Modalità di accesso ai dati
How are data on COVID-19 cases collected in the ISS Integrated Surveillance System?
The Integrated Surveillance System of the Istituto Superiore di Sanità - ISS (Italian National Institute of Health) detects cases of SARS-CoV-2 infection, diagnosed in the Italian territory. The data are sent and validated by the 20 Regions and 2 Autonomous Provinces to the ISS IntegratedSurveillance System which develops the national statistics. The System uses an IT platform to measure the incidence of the spread of the disease and collect data on deaths as well.
What regulates data collection and sharing?
Data collection and use are treated under EU Regulation 679/2016 (known as GDPR, General Data Protection Regulation), theItalian national privacy code, and two Ordinances of the Head of the Civil Protection Departmentof 27 February and 4 August. In particular, the first states that “SARS-CoV-2 epidemiological surveillance is entrusted to the ISS.”
Which data are made available?
The ISS makes data available in aggregate form every day, through a dashboard on their website and in a series of descriptive reports. The data include, for example: the epidemic curve, cases per 100,000 inhabitants by analysed Region/Autonomous Province, by Province of domicile or residence, the ratio of cases by age group and medical condition. The data are made available in a diagram or can be downloaded in Excel.
How does the sharing of data work in the rest of Europe?
The European Centre for Disease Prevention and Control (ECDC) provides data from the European Surveillance System (TESSy) platform in Excel. In Italy, these data come from the ISS Integrated Surveillance System. They provide the number of cases and deaths per week, by gender and age. To access the data, you are required to provide a motivated request.
Is it possible to receive additional data?
The Ordinance of 4 August provides for the collection and sharing of data with the relevant centres in the field of science and research, as well as with relevant scientific, national, and international institutions and public administrations, in aggregate form or through pseudonymisation with a two-factor authentication code. Access may be requested using the specific form on the ISS website for scientific and research reasons, which must always be indicated.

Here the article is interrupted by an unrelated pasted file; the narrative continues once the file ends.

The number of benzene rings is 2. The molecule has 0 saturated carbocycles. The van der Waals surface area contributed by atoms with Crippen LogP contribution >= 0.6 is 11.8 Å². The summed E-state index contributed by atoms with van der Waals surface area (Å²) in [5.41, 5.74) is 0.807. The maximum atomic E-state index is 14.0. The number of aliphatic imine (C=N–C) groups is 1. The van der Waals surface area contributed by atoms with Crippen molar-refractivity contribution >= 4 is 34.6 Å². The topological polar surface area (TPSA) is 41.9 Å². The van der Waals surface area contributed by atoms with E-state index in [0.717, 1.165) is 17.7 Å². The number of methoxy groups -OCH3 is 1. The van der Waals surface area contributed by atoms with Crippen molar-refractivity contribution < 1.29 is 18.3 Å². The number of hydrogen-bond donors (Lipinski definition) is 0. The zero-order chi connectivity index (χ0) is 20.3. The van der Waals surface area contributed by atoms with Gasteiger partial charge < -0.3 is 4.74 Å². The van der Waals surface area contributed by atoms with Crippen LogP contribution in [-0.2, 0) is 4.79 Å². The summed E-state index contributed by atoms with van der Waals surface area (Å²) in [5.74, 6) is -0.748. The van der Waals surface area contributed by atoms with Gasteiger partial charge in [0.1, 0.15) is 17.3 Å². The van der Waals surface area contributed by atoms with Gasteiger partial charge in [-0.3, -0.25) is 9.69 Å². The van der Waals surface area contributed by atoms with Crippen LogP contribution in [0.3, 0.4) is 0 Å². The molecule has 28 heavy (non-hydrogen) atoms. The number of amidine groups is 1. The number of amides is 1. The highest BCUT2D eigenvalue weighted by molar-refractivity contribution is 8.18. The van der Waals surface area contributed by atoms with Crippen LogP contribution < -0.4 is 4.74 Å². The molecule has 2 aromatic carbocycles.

What do other countries do?
A quick analysis in Europe shows that almost all countries provide data on the COVID-19 epidemic that can be downloaded in CSV and/or JSON. Anyway, the information provided by these countries is almost always the same as that provided in opencode by the Civil Protection in Italy.
Following, more detailed information provided by two institutions similar to the ISS: the Instituto de Salud Carlos III (ISCIII) in Spain, and the Public Health England (PHE) in the United Kingdom.
- ISCIII provides the number of cases, tests, hospitalisation (in total and in the ICU), daily deaths and patients cured (not cumulative) for the time series by region. No data by age group or gender. The date refers to the date of notification.
- PHE provides the number of cases available every day (daily and cumulative) by country, region and upper tier local authority. In the United Kingdom, there are 356 upper tier local authorities (NUTS3), something in between Italian provinces and municipalities. The date refers to the date of notification. The number of deaths (daily and cumulative) by country is also available.
How does the ISS share COVID-19 integrated surveillance data?